12 Matching Annotations
  1. Aug 2017
    1. If zone reclaim is switched on, the kernel still attempts to keep the reclaim pass as lightweight as possible. By default, reclaim will be restricted to unmapped page-cache pages. The frequency of reclaim passes can be further reduced by setting /proc/sys/vm/min_unmapped_ratio to the percentage of memory that must contain unmapped pages for the system to run a reclaim pass. The default is 1 percent.

      This is a percentage of the total pages in each zone. Zone reclaim will only occur if more than this percentage of pages are in a state that zone_reclaim_mode allows to be reclaimed.

      If zone_reclaim_mode has the value 4 OR'd, then the percentage is compared against all file-backed unmapped pages including swapcache pages and tmpfs files. Otherwise, only unmapped pages backed by normal files but not tmpfs files and similar are considered.


    2. There is a knob in the kernel that determines how the situation is to be treated in /proc/sys/vm/zone_reclaim. A value of 0 means that no local reclaim should take place. A value of 1 tells the kernel that a reclaim pass should be run in order to avoid allocations from the other node. On boot- up a mode is chosen based on the largest NUMA distance in the system.

      This appears to be /proc/sys/vm/zone_reclaim_mode now.

    3. There has been some recent work in making the scheduler NUMA-aware to ensure that the pages of a process can be moved back to the local node, but that work is available only in Linux 3.8 and later, and is not considered mature.

      Stamped2 KNL nodes are already running 3.10, so this is likely available.

    4. The active memory allocation policies for all memory segments of a process (and information that shows how much memory was actually allocated from which node) can be seen by determining the process id and then looking at the contents of /proc/<pid>/numa_maps.
    5. How memory is allocated under NUMA is determined by a memory policy. Policies can be specified for memory ranges in a process's address space, or for a process or the system as a whole. Policies for a process override the system policy, and policies for a specific memory range override a process's policy.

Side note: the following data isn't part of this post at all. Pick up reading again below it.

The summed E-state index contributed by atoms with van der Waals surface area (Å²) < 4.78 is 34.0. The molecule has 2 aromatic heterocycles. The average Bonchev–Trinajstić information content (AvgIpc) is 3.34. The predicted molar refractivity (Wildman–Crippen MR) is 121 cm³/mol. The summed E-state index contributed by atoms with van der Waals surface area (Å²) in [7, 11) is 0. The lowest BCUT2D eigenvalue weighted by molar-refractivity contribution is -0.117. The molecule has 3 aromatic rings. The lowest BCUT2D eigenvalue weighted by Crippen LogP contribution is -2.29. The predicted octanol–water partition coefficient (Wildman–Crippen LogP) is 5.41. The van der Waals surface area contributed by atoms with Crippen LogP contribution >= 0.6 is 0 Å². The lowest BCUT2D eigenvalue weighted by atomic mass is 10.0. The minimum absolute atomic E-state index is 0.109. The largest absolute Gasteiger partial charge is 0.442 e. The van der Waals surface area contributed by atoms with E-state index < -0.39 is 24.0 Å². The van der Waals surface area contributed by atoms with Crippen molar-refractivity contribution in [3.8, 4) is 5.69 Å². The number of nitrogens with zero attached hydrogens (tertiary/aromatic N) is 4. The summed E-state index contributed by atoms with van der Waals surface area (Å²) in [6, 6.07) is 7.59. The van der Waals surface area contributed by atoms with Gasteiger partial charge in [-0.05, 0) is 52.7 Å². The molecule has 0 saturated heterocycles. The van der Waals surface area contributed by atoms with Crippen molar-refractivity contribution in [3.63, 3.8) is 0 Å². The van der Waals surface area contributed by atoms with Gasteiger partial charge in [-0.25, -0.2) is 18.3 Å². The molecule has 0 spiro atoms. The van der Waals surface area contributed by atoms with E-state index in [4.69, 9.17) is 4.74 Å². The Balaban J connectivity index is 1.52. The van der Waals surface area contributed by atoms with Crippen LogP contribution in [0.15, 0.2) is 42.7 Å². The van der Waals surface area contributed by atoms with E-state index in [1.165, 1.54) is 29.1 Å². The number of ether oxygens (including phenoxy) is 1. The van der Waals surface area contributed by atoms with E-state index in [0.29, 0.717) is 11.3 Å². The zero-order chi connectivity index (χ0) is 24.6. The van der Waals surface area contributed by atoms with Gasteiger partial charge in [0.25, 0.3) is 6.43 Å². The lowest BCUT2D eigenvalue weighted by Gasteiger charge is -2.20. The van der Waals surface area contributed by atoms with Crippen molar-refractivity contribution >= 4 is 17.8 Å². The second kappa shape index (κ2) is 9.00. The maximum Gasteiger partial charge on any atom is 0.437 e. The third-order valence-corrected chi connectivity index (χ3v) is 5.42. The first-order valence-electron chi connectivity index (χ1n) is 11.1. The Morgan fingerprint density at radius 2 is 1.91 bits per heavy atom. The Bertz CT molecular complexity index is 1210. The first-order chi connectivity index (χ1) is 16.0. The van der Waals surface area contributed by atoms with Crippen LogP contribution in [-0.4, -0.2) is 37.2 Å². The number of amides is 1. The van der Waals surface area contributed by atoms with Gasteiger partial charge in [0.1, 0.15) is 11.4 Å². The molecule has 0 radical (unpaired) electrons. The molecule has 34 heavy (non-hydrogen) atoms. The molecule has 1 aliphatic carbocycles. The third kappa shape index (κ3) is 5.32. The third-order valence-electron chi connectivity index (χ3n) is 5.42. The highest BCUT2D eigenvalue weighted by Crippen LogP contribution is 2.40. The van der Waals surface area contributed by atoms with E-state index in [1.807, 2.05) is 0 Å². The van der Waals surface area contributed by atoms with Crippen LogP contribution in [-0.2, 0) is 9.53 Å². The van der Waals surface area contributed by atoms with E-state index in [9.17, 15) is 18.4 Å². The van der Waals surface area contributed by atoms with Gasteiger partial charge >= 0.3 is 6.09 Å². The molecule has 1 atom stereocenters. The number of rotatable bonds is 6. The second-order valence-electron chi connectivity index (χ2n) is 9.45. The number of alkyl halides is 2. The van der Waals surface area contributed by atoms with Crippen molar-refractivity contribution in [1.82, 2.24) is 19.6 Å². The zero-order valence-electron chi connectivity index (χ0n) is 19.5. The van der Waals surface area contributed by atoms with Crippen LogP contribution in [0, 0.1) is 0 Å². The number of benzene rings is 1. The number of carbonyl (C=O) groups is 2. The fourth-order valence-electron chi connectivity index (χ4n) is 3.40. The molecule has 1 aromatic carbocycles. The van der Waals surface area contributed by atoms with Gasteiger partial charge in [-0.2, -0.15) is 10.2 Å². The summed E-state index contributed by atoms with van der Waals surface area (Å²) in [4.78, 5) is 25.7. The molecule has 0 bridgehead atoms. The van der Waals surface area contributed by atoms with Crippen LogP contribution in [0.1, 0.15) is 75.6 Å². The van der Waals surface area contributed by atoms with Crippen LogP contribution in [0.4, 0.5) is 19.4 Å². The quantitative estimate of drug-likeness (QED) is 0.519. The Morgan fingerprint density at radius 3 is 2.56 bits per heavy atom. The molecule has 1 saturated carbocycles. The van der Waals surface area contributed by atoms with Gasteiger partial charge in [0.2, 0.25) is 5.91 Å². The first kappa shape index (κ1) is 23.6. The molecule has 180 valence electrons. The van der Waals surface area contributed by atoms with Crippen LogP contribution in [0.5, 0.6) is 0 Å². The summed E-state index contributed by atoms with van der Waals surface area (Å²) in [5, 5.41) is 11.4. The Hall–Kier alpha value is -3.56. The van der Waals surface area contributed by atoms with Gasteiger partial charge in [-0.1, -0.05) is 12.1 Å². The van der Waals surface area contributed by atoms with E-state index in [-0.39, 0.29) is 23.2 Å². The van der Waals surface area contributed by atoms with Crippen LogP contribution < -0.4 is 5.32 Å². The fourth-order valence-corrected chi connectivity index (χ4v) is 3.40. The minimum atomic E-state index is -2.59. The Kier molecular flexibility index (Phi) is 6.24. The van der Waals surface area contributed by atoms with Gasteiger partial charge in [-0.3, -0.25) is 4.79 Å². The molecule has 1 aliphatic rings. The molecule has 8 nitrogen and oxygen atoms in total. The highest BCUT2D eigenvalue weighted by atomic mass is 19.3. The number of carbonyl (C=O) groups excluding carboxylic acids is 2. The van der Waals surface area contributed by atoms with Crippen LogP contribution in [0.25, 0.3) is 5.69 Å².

6. The main performance issues typically involve large structures that are accessed frequently by the threads of the application from all memory nodes and that often contain information that needs to be shared among all threads. These are best placed using interleaving so that the objects are distributed over all available nodes.
    7. In general, small Unix tools and small applications work very well with this approach. Large applications that make use of a significant percentage of total system memory and of a majority of the processors on the system will often benefit from explicit tuning or software modifications that take advantage of NUMA.
    8. The most common assumptions made by the operating system are that the application will run on the local node and that memory from the local node is to be preferred.
    9. A NUMA system classifies memory into NUMA nodes (which Solaris calls locality groups).
    10. Modern processors have multiple memory ports, and the latency of access to memory varies depending even on the position of the core on the die relative to the controller. Future generations of processors will have increasing differences in performance as more cores on chip necessitate more sophisticated caching.
    11. A memory access from one socket to memory from another has additional latency overhead to accessing local memory—it requires the traversal of the memory interconnect first.
    12. The performance differences to memory were noticeable first on large-scale systems where data paths were spanning motherboards or chassis. These systems required modified operating-system kernels with NUMA support that explicitly understood the topological properties of the system's memory (such as the chassis in which a region of memory was located) in order to avoid excessively long signal path lengths. (Altix and UV, SGI's large address space systems, are examples. The designers of these products had to modify the Linux kernel to support NUMA; in these machines, processors in multiple chassis are linked via a proprietary interconnect called NUMALINK.)